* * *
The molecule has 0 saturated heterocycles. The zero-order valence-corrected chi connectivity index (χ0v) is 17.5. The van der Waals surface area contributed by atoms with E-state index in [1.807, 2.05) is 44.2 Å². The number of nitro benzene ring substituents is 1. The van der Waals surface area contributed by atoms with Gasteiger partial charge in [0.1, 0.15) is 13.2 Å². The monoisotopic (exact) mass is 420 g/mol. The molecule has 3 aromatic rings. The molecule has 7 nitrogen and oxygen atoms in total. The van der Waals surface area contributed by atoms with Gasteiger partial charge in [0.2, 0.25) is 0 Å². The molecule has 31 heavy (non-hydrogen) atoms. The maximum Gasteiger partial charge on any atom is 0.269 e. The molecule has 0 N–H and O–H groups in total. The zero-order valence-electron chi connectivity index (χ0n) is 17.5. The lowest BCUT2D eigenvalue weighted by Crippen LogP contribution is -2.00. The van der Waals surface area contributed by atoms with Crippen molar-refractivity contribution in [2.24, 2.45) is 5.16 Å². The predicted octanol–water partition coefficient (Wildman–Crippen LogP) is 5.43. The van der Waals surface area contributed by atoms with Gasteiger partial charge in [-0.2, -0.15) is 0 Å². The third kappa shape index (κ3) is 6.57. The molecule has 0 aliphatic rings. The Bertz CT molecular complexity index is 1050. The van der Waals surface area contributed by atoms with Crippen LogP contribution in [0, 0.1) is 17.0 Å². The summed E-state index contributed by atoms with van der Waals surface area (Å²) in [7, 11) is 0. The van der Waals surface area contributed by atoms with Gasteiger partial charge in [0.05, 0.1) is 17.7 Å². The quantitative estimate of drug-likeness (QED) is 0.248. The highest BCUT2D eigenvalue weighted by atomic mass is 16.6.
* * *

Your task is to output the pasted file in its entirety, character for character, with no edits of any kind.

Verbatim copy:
The molecule has 0 saturated heterocycles. The zero-order valence-corrected chi connectivity index (χ0v) is 17.5. The van der Waals surface area contributed by atoms with E-state index in [1.807, 2.05) is 44.2 Å². The number of nitro benzene ring substituents is 1. The van der Waals surface area contributed by atoms with Gasteiger partial charge in [0.1, 0.15) is 13.2 Å². The monoisotopic (exact) mass is 420 g/mol. The molecule has 3 aromatic rings. The molecule has 7 nitrogen and oxygen atoms in total. The van der Waals surface area contributed by atoms with Gasteiger partial charge in [0.2, 0.25) is 0 Å². The molecule has 31 heavy (non-hydrogen) atoms. The maximum Gasteiger partial charge on any atom is 0.269 e. The molecule has 0 N–H and O–H groups in total. The zero-order valence-electron chi connectivity index (χ0n) is 17.5. The lowest BCUT2D eigenvalue weighted by Crippen LogP contribution is -2.00. The van der Waals surface area contributed by atoms with Crippen molar-refractivity contribution in [2.24, 2.45) is 5.16 Å². The predicted octanol–water partition coefficient (Wildman–Crippen LogP) is 5.43. The van der Waals surface area contributed by atoms with Gasteiger partial charge in [-0.2, -0.15) is 0 Å². The third kappa shape index (κ3) is 6.57. The molecule has 0 aliphatic rings. The Bertz CT molecular complexity index is 1050. The van der Waals surface area contributed by atoms with Crippen LogP contribution in [0, 0.1) is 17.0 Å². The summed E-state index contributed by atoms with van der Waals surface area (Å²) in [7, 11) is 0. The van der Waals surface area contributed by atoms with Gasteiger partial charge in [0.05, 0.1) is 17.7 Å². The quantitative estimate of drug-likeness (QED) is 0.248. The highest BCUT2D eigenvalue weighted by atomic mass is 16.6.